The influence of Japanese aesthetics also figured in The Bedroom's composition -- the walls aren't quite aligned perpendicularly the way normal walls often are. Japanese prints usually feature interior space with unrealistic proportions and perspectives that nonetheless invites viewers to imagine depth and formulate their own system of perspective. Van Gogh's bedroom also shakes its viewers in a way that some, standing before the painting, might feel their ground tilting slightly as the Van Gogh's floor seems lower on the left and the far wall shifts out toward the street on the right. This disorientation is a result of the fact that Van Gogh's "Yellow House" (his actual house in Arles and the subject for his other famous painting) was positioned at a street corner and thus had to follow the contour of the street. Van Gogh made use of this unusual architecture and combined it with his muses about Japanese compositions. He admired how "the Japanese lived in very simple interiors, and what great artists have lived in that country," and therefore portrayed his room in its utmost sparseness and simplicity with a curious instability within his layered brushstrokes and static objects.
"The Yellow House - Google Art Project" by Vincent van Gogh at Google Cultural Institute. Licensed under Public domain via Wikimedia Commons
Looking at The Bedroom within the passage of time also offers a new perspective on the painting that Van Gogh once described in an understatement, "It's simply my bedroom." It clearly isn't. Van Gogh rented the Yellow House in Arles with a grand vision of cultivating a community of artists in southern France, a Studio of the South, so to speak. The space was also in anticipation of his visiting fellow artist and rumored lover Gauguin, so when Gauguin and Van Gogh later underwent a fallout followed by Van Gogh's self-mutilation, the idealistic dream of the art studio also fell apart. The bedroom is therefore not only a personal space of a genius artist but functions to commemorate the height of his talent as well as the melancholic begin of his mental breakdown. After the original 1888 painting was damaged by a flood, Van Gogh kept revisiting the piece and produced two other versions with slight differences in 1889. The continuous iterations imply a certain obsession of the artist with the particular space and simultaneously project viewers into a magical tunnel of time in which Van Gogh madly worked on portraying his Arles bedroom. The discoloration of the doors, for example, also speaks volumes about the erosion of time -- the once lilac doors now only retains a pale blue since much of the red has faded.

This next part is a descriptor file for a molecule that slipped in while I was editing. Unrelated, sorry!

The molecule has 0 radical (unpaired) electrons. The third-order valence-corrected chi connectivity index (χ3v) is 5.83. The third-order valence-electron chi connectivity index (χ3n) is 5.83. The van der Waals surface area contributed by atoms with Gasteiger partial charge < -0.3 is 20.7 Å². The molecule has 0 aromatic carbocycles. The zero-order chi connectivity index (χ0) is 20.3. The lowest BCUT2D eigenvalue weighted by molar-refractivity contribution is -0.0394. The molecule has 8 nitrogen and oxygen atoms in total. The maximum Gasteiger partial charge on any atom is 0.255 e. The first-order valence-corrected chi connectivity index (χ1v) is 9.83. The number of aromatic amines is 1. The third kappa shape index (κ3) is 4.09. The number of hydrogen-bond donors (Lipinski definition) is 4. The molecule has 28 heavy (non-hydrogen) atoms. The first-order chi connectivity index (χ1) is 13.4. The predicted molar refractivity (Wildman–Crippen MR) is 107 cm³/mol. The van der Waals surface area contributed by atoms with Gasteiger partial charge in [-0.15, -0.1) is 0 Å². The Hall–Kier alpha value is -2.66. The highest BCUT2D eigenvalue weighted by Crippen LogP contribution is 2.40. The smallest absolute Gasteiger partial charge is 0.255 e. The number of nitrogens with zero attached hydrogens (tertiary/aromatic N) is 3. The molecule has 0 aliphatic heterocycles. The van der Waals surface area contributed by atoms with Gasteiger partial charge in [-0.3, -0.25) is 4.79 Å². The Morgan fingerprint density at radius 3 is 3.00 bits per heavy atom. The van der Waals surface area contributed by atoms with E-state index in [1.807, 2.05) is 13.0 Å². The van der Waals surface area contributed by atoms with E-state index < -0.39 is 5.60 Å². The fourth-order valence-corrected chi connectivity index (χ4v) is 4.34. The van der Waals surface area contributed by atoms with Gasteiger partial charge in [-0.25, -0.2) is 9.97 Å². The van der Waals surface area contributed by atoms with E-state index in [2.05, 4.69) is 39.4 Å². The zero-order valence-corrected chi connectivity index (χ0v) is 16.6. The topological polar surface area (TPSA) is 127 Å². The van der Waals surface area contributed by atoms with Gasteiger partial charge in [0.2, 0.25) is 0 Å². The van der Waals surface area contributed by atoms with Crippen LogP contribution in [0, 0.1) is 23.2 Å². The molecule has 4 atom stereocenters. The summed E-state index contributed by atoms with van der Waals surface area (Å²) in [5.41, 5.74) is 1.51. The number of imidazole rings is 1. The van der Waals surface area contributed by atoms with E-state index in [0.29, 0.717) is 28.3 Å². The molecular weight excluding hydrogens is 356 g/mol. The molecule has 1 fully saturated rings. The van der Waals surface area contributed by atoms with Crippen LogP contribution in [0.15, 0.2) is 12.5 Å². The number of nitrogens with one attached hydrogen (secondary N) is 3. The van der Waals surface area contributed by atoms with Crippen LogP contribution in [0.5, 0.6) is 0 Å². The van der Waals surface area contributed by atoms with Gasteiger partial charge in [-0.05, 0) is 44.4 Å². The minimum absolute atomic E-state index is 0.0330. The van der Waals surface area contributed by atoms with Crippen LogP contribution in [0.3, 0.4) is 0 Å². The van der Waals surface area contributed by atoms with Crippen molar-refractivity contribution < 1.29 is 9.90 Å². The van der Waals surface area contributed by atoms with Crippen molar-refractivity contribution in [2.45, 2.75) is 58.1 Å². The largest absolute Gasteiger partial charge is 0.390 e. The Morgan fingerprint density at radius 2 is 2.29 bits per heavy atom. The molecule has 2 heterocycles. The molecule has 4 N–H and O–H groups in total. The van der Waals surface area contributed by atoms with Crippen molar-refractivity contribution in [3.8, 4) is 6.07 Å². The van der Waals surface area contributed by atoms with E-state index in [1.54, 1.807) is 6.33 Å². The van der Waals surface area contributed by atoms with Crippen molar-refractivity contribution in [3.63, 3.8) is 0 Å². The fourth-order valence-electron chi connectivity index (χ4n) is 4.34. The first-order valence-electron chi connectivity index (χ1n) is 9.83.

Van Gogh's idea of rest surely does not simply mean a state of sleep and inactivity. It places viewers into a different realm, almost out of the continuum of time, to observe the life story of an insane, desperate and absolutely brilliant genius. Viewers could get lost within the few square meters of this bedroom, envision how Van Gogh once rested in that tiny space with only one bed and a couple of chairs, speculate his tense encounter with Gauguin, or simply do nothing. Standing before this painting with an empty mind is enough of a meditative experience worth trying. It is incredible how an impoverished artist with a few brushes and several color tubes could completely re-enchant the concept of rest. The unstable perspectives, carefully thought-out colors and tragic story of the suicidal artist all interweave into a narration that puts us into something close to a dream state. As our imagination focuses on the physical and psychological space of the artist, our mind approaches a state of rest that beauty sometimes achieves: a combination of pleasure and enlightenment mixed with melancholic musing and meditation.